Florida’s Newly Published Report from the Telehealth Advisory Council

Telehealth is a constantly evolving mode of healthcare and there are numerous aspects of the field in need of clarification so that statutes, policies and practices follow the same guidelines. Telehealth is not a type of health care, rather it is the manner in which care is given. And as the standards for that care become more defined and the use of this mode more prevalent, so will the need for caregivers who are adequately trained and licensed to deliver telehealth.

In 2016, the State of Florida created the Telehealth Advisory Council in order to survey, research and recommend changes to telehealth in order to better serve those living in the state.  The increase in both access and use of telehealth will also require an increase in health care practitioners offering telehealth services.

The Council has just published their results in a report titled “Expanding Florida’s Use and Accessibility of Telehealth.” http://www.ahca.myflorida.com/SCHS/telehealth/docs/Telehealth_Report_Final.pdf This report encompasses six areas in which opportunities for growth in support, and the appropriate use and understanding of telehealth as it applies to statutes in Florida. It can be found Recommendations in the report include:

  1. Defining telehealth as a mode of providing care and services through information and communication technology by a Florida licensed health care practitioner who is located at a site other than where a recipient is located. (This excludes Medicare plans.)
  2. Health insurance policies renewed on or after July 1, 2018 shall provide coverage for services provided via telehealth to the same extent as coverage provided for in-person.
  3. Similarly, payment rates for practitioners shall be equivalent for telehealth services as for in-person consultation. (This excludes Medicare plans.)

The Council recommends that Florida support modifications to Medicare telehealth laws to expand coverage as well as the Medicaid fee-for-service rule.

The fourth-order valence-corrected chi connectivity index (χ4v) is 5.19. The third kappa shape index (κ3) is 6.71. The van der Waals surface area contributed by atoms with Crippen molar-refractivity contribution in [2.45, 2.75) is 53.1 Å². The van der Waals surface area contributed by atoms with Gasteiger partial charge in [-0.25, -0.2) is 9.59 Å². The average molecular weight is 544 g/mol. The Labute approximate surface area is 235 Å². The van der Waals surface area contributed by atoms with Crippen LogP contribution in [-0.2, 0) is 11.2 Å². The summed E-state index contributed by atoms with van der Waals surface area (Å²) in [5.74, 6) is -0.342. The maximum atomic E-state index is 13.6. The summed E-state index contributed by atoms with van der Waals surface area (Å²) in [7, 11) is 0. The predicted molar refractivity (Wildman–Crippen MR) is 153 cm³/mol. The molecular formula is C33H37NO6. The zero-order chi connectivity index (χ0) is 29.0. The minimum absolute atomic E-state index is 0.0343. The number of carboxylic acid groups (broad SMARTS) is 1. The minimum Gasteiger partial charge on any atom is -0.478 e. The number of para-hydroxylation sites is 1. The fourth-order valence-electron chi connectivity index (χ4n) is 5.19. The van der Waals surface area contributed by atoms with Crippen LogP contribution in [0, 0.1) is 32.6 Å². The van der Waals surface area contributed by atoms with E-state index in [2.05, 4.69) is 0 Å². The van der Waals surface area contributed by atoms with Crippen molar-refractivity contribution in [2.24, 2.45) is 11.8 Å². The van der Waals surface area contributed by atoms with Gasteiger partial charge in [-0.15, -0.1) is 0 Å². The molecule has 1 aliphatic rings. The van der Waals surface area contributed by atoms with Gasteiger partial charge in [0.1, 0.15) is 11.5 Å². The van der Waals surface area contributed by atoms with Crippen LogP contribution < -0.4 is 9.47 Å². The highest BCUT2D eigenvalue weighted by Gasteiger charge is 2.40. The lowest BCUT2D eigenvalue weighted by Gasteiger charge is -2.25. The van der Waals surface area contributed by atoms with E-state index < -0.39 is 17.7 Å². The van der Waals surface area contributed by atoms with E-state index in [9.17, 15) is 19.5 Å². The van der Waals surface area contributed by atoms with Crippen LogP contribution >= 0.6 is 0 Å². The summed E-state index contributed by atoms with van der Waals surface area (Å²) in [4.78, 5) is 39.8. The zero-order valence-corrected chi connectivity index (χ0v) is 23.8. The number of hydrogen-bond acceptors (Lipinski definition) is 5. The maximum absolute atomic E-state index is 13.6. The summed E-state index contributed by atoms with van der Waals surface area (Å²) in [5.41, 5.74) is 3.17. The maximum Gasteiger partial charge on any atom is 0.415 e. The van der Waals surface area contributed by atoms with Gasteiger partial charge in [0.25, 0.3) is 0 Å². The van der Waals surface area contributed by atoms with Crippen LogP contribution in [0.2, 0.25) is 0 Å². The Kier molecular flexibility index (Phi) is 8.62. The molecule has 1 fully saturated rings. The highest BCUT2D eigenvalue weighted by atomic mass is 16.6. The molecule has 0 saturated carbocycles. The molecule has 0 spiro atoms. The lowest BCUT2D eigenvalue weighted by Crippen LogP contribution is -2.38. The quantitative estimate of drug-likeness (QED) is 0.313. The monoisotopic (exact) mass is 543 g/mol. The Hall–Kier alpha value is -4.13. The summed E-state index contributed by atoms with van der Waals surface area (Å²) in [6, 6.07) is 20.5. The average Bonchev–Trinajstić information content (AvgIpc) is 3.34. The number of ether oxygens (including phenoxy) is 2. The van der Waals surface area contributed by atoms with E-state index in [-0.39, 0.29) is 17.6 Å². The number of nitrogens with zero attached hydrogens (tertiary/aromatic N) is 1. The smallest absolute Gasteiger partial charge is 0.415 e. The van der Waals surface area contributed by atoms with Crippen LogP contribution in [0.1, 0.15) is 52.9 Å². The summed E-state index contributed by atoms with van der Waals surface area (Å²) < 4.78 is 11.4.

1. All practitioners using telehealth to Florida residents must be licensed in Florida, regardless of where the practitioner is located. Furthermore, an interstate licensure compact has been suggested to minimize the barriers of time and expense it required to be licensed in multiple states.
  2. Practitioners and patients may establish a relationship through telehealth, and that medications can be prescribed when deemed appropriate, with limitations on controlled substances.
  3. Though technological barriers are decreasing, recommendations to facilitate progress include expanding and integrating electronic health records, promoting existing programs to increase access, and schools and associations provide training to better serve via telehealth.

Nationwide, the area of telehealth is expanding with greater access and greater ease of use, as well as improved understanding and inclusion with regard to health insurance and reimbursement. Properly trained and licensed practitioners in every field of health care are also in high demand as this mode of care becomes more readily available to patients. The State of Florida has issued and outlines of areas to be addressed in its statutes when seeking clarification and clarity regarding the mode of telehealth.

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